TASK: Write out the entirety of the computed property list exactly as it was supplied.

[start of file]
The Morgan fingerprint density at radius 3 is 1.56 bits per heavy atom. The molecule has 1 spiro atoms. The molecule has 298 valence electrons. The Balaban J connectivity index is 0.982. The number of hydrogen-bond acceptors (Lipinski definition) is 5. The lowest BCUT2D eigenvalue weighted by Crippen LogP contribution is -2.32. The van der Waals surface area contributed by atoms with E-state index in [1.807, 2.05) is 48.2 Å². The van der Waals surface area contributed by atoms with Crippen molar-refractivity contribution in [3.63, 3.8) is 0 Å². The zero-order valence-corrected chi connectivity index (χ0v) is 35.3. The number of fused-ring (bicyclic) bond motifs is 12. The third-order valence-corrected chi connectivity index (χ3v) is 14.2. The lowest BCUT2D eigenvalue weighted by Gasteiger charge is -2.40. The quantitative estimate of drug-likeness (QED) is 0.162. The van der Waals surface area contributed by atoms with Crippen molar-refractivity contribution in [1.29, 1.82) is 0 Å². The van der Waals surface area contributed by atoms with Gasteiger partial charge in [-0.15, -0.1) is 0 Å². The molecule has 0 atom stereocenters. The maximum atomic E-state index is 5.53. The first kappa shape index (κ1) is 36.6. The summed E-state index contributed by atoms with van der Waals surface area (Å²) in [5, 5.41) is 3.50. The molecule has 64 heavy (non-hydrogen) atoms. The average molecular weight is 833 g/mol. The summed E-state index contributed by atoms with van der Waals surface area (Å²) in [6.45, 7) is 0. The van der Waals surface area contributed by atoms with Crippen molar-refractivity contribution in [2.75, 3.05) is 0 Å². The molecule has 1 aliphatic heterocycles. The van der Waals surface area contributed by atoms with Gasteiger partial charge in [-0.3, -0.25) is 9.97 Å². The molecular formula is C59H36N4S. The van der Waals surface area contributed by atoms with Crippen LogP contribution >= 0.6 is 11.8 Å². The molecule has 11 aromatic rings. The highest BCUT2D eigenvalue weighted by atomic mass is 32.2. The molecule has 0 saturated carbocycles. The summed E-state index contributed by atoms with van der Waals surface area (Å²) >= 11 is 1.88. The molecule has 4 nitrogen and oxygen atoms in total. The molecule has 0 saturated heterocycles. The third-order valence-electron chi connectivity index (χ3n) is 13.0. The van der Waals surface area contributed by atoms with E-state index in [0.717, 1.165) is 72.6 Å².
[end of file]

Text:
The Morgan fingerprint density at radius 3 is 1.56 bits per heavy atom. The molecule has 1 spiro atoms. The molecule has 298 valence electrons. The Balaban J connectivity index is 0.982. The number of hydrogen-bond acceptors (Lipinski definition) is 5. The lowest BCUT2D eigenvalue weighted by Crippen LogP contribution is -2.32. The van der Waals surface area contributed by atoms with E-state index in [1.807, 2.05) is 48.2 Å². The van der Waals surface area contributed by atoms with Crippen molar-refractivity contribution in [3.63, 3.8) is 0 Å². The zero-order valence-corrected chi connectivity index (χ0v) is 35.3. The number of fused-ring (bicyclic) bond motifs is 12. The third-order valence-corrected chi connectivity index (χ3v) is 14.2. The lowest BCUT2D eigenvalue weighted by Gasteiger charge is -2.40. The quantitative estimate of drug-likeness (QED) is 0.162. The van der Waals surface area contributed by atoms with Crippen molar-refractivity contribution in [1.29, 1.82) is 0 Å². The van der Waals surface area contributed by atoms with Gasteiger partial charge in [-0.15, -0.1) is 0 Å². The molecule has 0 atom stereocenters. The maximum atomic E-state index is 5.53. The first kappa shape index (κ1) is 36.6. The summed E-state index contributed by atoms with van der Waals surface area (Å²) in [5, 5.41) is 3.50. The molecule has 64 heavy (non-hydrogen) atoms. The average molecular weight is 833 g/mol. The summed E-state index contributed by atoms with van der Waals surface area (Å²) in [6.45, 7) is 0. The van der Waals surface area contributed by atoms with Crippen molar-refractivity contribution in [2.75, 3.05) is 0 Å². The molecule has 1 aliphatic heterocycles. The van der Waals surface area contributed by atoms with Gasteiger partial charge in [-0.3, -0.25) is 9.97 Å². The molecular formula is C59H36N4S. The van der Waals surface area contributed by atoms with Crippen LogP contribution >= 0.6 is 11.8 Å². The molecule has 11 aromatic rings. The highest BCUT2D eigenvalue weighted by atomic mass is 32.2. The molecule has 0 saturated carbocycles. The summed E-state index contributed by atoms with van der Waals surface area (Å²) >= 11 is 1.88. The molecule has 4 nitrogen and oxygen atoms in total. The molecule has 0 saturated heterocycles. The third-order valence-electron chi connectivity index (χ3n) is 13.0. The van der Waals surface area contributed by atoms with E-state index in [0.717, 1.165) is 72.6 Å².